Here is a different type of intensity altogether. In pop there are just a few singers who can start at a certain pitch and then move higher; there are even fewer who can go higher than that, to a place almost no one goes, because it is either physically or emotionally impossible for them to get there. Watching Gene Pitney perform this song is not unlike watching someone perform some great feat, such as crossing the Niagara Falls on a tightrope or climbing a skyscraper bare-handed. Even as you watch him you can't quite believe what you are hearing, even though he is in perfect control the whole time and may well be enjoying himself, just as mastering any art is both a pleasure and a serious matter at the same time.
This puts Pitney in a very special place; he zeroes in on a moment when the decision is made - no matter what happens, I will not show how much I hurt; I just won't - with almost sun's-rays-through-magnifying-glass intensity. His whole concern is in fooling her, but he cannot fool himself, is burning up inside, and she will never know. Unlike Smokey Robinson, he does not cry out for recognition of his disguised hurt; this is almost like backstage pep-talk before the big performance. Are we, the audience, convinced it will happen, that he will be strong enough to part without showing any emotions? Or will he, like Nick Cave*, give in at the last moment? There is no way of knowing, save for the last and most heroic effort in the song, put in by Pitney himself - his leaping "CRY" at the end, going up two ocataves where songwriter Barry Mann just put in a steady high note (Mann didn't believe Pitney could do it, but then he did & that was that). So maybe he does pull it off, but there is no escaping how much torment there is in doing so, the moment she has gone he stands a little stunned perhaps, not bowing or waving, because there is no energy left for even those small gestures. (Such gestures would be inappropriate, anyway.)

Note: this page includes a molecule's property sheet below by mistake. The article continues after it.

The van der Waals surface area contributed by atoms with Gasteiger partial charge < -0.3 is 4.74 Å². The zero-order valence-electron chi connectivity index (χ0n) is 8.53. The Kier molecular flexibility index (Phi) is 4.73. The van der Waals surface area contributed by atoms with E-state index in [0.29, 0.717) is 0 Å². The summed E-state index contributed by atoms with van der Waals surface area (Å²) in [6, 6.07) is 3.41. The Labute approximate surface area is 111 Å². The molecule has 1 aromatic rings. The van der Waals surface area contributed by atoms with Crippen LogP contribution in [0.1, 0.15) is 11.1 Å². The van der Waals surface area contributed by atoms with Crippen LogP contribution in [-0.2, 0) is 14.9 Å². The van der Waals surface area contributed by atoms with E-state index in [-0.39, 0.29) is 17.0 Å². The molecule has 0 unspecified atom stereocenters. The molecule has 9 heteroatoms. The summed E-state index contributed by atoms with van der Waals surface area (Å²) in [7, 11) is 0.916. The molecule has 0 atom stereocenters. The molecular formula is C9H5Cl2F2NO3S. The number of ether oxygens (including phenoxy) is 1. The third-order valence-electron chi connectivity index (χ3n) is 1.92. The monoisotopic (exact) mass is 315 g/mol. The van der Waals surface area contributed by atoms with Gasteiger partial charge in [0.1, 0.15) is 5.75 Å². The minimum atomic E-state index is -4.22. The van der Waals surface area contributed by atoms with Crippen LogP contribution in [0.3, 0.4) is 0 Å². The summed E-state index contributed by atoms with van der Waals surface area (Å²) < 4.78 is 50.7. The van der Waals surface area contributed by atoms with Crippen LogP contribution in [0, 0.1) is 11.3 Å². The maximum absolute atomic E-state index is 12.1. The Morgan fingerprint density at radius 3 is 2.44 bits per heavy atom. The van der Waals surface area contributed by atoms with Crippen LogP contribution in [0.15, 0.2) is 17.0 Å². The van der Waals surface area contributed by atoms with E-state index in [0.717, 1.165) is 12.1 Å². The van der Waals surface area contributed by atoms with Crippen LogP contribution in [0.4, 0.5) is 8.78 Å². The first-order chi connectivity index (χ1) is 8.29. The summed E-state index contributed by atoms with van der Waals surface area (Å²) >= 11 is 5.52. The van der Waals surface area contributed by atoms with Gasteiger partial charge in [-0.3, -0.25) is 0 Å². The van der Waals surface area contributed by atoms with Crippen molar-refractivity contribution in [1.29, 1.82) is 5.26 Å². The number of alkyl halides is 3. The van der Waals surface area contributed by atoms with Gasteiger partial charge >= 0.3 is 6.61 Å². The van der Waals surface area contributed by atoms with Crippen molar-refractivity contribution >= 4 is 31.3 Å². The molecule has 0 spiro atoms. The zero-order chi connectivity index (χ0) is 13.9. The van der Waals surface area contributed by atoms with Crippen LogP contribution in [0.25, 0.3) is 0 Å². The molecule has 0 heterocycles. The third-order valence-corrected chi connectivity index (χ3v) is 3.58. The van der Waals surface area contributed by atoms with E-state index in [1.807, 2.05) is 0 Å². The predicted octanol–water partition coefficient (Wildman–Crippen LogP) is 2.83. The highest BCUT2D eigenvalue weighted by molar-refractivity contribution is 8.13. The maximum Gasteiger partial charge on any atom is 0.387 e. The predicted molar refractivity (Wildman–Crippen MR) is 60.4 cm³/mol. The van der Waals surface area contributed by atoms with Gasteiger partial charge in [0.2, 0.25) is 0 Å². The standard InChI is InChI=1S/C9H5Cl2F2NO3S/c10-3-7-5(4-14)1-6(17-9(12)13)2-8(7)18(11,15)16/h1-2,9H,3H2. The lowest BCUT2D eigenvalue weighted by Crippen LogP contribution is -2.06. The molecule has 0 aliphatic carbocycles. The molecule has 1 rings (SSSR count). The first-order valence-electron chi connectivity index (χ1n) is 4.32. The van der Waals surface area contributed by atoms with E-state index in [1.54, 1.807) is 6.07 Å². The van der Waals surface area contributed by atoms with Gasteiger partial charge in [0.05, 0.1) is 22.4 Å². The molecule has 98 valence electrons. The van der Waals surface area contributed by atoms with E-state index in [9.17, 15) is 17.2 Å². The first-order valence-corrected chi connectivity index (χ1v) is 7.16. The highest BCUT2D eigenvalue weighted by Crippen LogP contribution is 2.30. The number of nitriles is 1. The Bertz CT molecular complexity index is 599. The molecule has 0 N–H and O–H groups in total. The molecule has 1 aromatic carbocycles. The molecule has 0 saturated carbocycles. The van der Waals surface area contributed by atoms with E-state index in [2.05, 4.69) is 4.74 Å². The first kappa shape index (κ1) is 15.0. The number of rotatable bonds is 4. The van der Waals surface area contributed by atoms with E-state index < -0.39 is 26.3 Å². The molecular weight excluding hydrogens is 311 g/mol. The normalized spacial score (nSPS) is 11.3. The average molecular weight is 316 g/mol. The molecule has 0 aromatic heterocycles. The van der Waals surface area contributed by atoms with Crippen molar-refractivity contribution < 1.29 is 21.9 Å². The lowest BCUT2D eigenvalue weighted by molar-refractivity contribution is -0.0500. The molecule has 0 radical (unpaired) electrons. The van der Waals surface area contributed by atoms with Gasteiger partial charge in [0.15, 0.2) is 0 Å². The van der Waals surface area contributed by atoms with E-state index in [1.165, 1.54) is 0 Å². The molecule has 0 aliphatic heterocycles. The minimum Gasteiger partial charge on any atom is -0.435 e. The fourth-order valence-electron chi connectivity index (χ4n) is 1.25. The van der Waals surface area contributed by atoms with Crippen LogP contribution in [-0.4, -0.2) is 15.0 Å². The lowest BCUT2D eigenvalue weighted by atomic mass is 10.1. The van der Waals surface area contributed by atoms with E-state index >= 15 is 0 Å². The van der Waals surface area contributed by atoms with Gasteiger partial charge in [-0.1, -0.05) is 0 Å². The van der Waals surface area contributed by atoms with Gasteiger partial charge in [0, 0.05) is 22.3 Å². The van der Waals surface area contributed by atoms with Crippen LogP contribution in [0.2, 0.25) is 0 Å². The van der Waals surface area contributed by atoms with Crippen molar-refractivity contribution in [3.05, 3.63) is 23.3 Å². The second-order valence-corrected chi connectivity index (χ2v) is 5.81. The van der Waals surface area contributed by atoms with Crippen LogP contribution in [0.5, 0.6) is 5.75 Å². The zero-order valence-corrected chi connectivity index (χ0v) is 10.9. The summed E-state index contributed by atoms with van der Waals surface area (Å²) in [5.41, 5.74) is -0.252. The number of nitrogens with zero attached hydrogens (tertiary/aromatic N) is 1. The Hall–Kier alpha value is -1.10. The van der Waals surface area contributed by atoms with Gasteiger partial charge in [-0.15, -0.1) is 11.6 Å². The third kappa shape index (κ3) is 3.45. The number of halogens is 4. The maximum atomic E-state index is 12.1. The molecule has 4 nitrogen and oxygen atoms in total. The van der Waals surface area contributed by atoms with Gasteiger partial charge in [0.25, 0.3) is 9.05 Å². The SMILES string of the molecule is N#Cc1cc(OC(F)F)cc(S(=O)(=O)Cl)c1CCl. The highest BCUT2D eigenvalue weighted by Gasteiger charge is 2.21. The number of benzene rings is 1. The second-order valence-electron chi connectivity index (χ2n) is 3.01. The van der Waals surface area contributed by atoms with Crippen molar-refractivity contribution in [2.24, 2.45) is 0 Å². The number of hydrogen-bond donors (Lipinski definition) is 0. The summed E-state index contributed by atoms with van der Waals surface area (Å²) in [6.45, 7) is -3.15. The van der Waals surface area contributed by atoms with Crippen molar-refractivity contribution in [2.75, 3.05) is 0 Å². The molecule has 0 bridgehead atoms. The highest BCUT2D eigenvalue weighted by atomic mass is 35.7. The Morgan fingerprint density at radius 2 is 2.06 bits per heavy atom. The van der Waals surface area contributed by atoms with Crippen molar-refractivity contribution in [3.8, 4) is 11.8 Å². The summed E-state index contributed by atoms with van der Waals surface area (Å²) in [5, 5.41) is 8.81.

Pitney emboldened a whole generation of singers to simply go there - you may suffer in the meantime but there is no choice in the matter - if he can do it, so can you, and the results will be more than worth it. (This is the closest thing to an aria this blog has encountered in some time; I wonder if people threw flowers onstage when he performed.) Marc Almond certainly heard him growing up (he duets with him here), as did, unmistakably, Billy MacKenzie (astonishing all present at the end of this).
Thus '64 draws to a close, proud and exhausted and emotionally drained; but there is one consolation left, and it is not found in isolation.
*Cave is also a big Pitney fan; I can only wonder what he thinks of this, for instance.